If you’re thinking about buying or selling a home in 2015, it would help to have a crystal ball to make housing market predictions for the coming year. But because housing market crystal balls do not exist, we have to take our hints from current trends to understand what might happen in the coming year.
Home sales expected to gain momentum
On the national level, existing home sales are expected to improve over the number of sales in 2014. The increase is expected to benefit both buyers and sellers, according to Lawrence Yun, chief economist for the National Association of Realtors (NAR).
Yun notes this year got a sluggish start, but 2014 gained some momentum as more inventory became available, prices eased up and pent-up demand spilled forth. The improving job market is also contributing to the trend back toward a healthier market.
The NAR expects the year to end at about 4.9 million existing houses sold. They expect 2015 to end with about 5.3 million existing houses sold. As far as home prices go, Yun believes the national median price will creep up about 4 percent in 2015.
While the housing market is expected to improve next year, there are still roadblocks keeping the industry from a full recovery. Some parts of the country are still experiencing limited inventory, which puts a hamper on regional sales. Tighter lending restrictions could also play a role in slowing down sales.
Interest rates projected to go up and foreclosures down
When it comes to mortgage rates, many industry experts expect the 30-year, fixed-rate mortgage interest rate to hover in the 5 percent range by the end of 2014 into the start of the new year. Earlier this year, the Mortgage Bankers Association (MBA) predicted that rates will hit 5.3 percent by the end of 2015.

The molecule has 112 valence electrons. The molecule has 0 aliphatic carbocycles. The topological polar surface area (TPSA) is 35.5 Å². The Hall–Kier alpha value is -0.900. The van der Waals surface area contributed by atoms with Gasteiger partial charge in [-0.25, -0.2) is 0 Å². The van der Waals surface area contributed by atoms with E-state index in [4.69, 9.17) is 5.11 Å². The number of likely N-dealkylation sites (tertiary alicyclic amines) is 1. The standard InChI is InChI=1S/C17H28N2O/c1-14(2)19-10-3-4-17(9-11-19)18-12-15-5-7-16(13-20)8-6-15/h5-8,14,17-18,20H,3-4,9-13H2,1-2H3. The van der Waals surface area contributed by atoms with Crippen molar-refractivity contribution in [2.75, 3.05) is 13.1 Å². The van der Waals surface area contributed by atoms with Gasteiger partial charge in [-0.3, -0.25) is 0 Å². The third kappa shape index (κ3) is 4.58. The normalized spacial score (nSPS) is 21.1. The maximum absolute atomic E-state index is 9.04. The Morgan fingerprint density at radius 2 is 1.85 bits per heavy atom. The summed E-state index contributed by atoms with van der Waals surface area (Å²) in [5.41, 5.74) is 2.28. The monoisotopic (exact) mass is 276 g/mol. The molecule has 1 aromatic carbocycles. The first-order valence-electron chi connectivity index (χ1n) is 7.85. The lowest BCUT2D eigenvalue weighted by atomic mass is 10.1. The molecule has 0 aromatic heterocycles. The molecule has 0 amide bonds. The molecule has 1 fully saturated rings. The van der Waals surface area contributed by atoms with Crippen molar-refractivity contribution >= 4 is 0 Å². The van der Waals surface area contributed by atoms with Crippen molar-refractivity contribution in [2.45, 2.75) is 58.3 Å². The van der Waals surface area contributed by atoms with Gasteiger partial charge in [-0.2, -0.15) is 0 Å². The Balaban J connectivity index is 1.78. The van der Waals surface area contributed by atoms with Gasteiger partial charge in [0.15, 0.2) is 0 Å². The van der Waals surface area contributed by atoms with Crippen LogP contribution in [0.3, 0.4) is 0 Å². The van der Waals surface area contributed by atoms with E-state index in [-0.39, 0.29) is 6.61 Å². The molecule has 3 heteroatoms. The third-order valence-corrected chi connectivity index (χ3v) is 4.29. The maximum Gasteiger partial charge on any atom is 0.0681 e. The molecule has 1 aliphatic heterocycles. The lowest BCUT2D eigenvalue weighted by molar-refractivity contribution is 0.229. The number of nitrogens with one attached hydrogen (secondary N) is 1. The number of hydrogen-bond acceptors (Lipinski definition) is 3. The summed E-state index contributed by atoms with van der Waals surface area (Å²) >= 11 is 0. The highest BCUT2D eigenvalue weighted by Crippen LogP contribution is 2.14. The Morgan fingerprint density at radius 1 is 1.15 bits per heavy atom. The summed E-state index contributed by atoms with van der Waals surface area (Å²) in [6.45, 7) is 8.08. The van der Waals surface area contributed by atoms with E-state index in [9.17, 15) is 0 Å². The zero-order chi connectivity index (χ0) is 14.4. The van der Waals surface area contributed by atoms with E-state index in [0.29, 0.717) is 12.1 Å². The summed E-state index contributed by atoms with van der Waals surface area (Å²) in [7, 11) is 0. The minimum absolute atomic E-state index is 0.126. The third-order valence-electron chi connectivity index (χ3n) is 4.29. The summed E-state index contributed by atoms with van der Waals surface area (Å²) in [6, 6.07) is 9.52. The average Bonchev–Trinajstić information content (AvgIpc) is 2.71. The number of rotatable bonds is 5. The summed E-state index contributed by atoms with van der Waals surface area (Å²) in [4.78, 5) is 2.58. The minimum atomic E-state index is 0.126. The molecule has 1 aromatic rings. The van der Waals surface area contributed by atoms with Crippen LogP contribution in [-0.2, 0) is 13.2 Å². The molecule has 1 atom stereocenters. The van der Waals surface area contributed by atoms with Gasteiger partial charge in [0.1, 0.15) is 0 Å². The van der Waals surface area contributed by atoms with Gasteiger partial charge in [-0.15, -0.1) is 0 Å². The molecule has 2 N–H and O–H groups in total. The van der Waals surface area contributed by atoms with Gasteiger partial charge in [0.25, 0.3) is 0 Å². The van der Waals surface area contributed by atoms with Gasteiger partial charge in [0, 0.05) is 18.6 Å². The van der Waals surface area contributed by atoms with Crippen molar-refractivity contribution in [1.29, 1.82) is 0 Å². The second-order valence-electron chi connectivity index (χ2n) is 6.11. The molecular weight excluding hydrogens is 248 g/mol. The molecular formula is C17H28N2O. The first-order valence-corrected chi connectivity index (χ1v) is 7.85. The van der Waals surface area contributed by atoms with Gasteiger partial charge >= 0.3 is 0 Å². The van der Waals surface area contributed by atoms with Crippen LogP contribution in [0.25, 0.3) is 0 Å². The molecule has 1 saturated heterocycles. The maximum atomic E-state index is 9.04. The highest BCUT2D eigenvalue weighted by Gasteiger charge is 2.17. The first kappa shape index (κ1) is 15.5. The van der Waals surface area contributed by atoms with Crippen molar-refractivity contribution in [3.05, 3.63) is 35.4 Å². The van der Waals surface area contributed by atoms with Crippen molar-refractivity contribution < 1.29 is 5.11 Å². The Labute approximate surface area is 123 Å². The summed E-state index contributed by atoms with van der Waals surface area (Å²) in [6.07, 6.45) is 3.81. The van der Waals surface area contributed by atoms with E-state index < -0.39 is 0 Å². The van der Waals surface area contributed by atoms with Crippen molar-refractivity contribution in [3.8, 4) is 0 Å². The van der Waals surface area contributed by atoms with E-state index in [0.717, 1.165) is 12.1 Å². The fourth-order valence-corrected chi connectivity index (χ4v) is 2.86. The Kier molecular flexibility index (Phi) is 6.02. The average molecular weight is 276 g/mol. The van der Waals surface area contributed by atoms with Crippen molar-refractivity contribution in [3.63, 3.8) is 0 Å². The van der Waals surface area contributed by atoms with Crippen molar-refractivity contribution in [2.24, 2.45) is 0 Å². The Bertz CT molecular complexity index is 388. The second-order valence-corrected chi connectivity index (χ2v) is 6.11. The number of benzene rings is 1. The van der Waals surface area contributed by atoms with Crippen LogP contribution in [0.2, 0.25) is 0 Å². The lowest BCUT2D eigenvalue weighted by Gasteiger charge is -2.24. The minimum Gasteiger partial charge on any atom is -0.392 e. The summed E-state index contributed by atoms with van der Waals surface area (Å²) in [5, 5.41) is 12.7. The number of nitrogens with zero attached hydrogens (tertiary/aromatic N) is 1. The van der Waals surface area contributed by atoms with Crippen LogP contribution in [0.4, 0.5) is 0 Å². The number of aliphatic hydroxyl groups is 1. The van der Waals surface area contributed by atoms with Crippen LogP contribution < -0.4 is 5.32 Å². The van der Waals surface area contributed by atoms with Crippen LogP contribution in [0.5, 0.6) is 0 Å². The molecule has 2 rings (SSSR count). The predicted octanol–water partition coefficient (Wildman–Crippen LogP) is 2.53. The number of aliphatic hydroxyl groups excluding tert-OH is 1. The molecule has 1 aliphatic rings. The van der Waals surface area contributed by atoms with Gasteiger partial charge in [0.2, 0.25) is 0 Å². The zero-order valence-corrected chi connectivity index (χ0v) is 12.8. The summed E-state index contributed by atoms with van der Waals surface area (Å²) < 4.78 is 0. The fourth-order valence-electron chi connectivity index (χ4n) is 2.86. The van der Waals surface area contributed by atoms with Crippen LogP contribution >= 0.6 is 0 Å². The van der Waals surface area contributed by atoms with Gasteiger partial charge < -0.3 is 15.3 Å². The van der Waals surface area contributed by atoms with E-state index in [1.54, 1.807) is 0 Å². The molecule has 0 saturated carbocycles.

On the foreclosures front, the MBA reports that the number of loans in foreclosure is going down — another sign of a recovering economy.
“Delinquency rates and the percentage of loans in foreclosure fell to their lowest levels since 2007,” notes Mike Fratantoni, MBA’s chief economist. “We are now back to pre-crisis levels for most measures.”
The rate for serious delinquent loans (those that are more than 90 days late or are in foreclosure) is down, and the bulk of those are loans originated in 2007 or earlier — prior to the economic and housing downturn. Loans made more recently are performing well due to tighter credit requirements and a recovering economy.
Thinking about buying?
If you’re pondering buying in 2015, think about the housing market predictions. It will be a great time to take advantage of still-low interest rates. Get your finances in order, check on your credit reports for accuracy and get prequalified for a loan. That way you’ll know the price range of homes you should be targeting, and you’ll have an advantage when you make an offer for a home because you’ll have guaranteed funding.
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